– the second component is an ecosystem of NGOs, think tanks and influencers, whose role is to bear the longevity projects which are not profitable (at least not directly and/or not in the short term). These projects can be financed by the aforementioned profitable “healthspan” companies, as part of the longer term strategy. Indeed, the transition from “sick care” to “health care” will allow people to live 20 years longer, but in order to go beyond, fundamental R&D needs to start right now, so that in a couple of decades, research projects starting now will hopefully yield positive results in 20 or 30 years. Thus, if the short term game is to create and fund as many profitable longevity “healthspan” companies, the long term game involves different projects, such as: a bottom up strategy, consisting in awakening the public opinion to the prospect of living longer healthier; a top down approach, consisting in reaching out to political decision makers, and advocating for larger public budgets for fundamental R&D in longevity; last but not least, funding and creating more “moonshot” longevity biotech startups.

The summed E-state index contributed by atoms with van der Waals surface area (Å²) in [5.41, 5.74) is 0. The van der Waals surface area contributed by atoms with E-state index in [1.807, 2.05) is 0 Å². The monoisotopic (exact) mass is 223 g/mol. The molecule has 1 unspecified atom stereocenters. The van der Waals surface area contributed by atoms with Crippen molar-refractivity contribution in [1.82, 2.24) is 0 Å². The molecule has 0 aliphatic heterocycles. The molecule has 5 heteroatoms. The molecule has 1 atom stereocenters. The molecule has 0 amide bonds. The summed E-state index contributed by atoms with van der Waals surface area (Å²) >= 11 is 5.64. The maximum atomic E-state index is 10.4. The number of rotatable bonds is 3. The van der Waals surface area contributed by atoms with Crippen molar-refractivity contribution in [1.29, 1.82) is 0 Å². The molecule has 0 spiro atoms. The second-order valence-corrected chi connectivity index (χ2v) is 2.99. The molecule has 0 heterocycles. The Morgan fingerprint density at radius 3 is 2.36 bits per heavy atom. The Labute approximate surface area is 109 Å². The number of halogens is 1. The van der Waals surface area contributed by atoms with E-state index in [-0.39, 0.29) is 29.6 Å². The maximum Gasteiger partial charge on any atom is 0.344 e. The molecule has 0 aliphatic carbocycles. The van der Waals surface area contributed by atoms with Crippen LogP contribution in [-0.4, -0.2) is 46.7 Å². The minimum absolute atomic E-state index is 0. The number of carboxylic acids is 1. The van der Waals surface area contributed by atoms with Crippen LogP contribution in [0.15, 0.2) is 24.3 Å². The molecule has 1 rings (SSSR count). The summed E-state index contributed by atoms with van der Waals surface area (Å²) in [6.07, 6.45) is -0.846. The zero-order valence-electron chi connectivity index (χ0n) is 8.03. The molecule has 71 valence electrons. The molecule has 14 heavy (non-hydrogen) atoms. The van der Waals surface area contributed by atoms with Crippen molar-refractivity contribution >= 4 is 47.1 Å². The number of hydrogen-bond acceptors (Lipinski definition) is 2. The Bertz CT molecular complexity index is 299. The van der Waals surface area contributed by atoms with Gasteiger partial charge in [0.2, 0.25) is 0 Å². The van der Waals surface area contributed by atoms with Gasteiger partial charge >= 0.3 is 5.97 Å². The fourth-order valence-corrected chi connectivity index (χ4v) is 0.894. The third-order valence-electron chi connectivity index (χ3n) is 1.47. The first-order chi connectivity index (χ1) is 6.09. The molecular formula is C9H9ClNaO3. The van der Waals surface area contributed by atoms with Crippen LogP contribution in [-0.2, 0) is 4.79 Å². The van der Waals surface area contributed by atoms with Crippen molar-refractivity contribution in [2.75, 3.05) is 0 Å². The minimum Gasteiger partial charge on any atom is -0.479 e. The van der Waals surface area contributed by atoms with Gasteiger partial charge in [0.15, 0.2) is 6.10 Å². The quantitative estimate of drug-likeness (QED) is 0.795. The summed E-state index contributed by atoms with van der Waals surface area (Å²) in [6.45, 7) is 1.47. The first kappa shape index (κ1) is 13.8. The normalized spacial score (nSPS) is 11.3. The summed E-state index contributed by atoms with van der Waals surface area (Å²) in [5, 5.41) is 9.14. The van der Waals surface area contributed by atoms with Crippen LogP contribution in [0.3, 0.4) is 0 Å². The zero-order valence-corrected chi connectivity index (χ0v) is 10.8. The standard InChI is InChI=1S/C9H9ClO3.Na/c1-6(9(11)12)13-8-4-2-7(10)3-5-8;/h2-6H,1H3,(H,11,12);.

– the third and last component of the overall strategy consists in applying the “longevity escape velocity” principle to our own lives, to benefit from the first 2 components – the short and long term action plans. Indeed, we can create and use the services of the “healthspan” companies to optimize our healthspan using common and accessible medical knowledge as of today. This will preserve us longer, and will increase the likelyhood of still being in good health in a couple of decades, when – if we execute well on the longer term plan – fundamental R&D will deliver new scientific breakthroughs. This will in turn allow us to benefit from those futuristic technologies, that will be available at that time, which may prolong our lifespan even more. This “longevity escape velocity” is a beautiful notion that dramatically increases our odds of success, because the probability that we would discover the cure against ageing in 40 years is lower than the probability of discovering a set of sequential less ambitious treatment (say every decade we discover something that allows us to live a decade more), which could ultimately lead to the final understanding of the aging process and how to stop or revert it.